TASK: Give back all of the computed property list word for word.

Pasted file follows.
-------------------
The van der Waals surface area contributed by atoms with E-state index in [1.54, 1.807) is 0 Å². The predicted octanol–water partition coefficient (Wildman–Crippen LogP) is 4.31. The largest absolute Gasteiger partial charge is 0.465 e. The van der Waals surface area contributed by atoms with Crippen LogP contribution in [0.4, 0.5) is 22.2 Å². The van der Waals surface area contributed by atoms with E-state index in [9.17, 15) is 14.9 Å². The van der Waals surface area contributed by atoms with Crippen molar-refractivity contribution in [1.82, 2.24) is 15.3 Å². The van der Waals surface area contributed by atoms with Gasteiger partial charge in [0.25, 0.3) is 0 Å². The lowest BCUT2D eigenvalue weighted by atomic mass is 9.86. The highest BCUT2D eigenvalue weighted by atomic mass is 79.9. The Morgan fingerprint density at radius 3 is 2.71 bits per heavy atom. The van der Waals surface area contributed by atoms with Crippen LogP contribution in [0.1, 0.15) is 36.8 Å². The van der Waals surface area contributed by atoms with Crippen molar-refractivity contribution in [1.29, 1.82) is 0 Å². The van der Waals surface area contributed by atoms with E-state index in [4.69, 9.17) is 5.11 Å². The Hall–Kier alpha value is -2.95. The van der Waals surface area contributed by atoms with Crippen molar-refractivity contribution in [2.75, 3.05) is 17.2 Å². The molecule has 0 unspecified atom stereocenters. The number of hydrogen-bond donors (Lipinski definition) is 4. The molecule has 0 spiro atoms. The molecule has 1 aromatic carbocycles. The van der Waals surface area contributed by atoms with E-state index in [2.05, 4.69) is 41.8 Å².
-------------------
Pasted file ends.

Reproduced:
The van der Waals surface area contributed by atoms with E-state index in [1.54, 1.807) is 0 Å². The predicted octanol–water partition coefficient (Wildman–Crippen LogP) is 4.31. The largest absolute Gasteiger partial charge is 0.465 e. The van der Waals surface area contributed by atoms with Crippen LogP contribution in [0.4, 0.5) is 22.2 Å². The van der Waals surface area contributed by atoms with E-state index in [9.17, 15) is 14.9 Å². The van der Waals surface area contributed by atoms with Crippen molar-refractivity contribution in [1.82, 2.24) is 15.3 Å². The van der Waals surface area contributed by atoms with Gasteiger partial charge in [0.25, 0.3) is 0 Å². The lowest BCUT2D eigenvalue weighted by atomic mass is 9.86. The highest BCUT2D eigenvalue weighted by atomic mass is 79.9. The Morgan fingerprint density at radius 3 is 2.71 bits per heavy atom. The van der Waals surface area contributed by atoms with Crippen LogP contribution in [0.1, 0.15) is 36.8 Å². The van der Waals surface area contributed by atoms with Crippen molar-refractivity contribution in [1.29, 1.82) is 0 Å². The van der Waals surface area contributed by atoms with E-state index in [4.69, 9.17) is 5.11 Å². The Hall–Kier alpha value is -2.95. The van der Waals surface area contributed by atoms with Crippen molar-refractivity contribution in [2.75, 3.05) is 17.2 Å². The molecule has 0 unspecified atom stereocenters. The number of hydrogen-bond donors (Lipinski definition) is 4. The molecule has 0 spiro atoms. The molecule has 1 aromatic carbocycles. The van der Waals surface area contributed by atoms with E-state index in [2.05, 4.69) is 41.8 Å².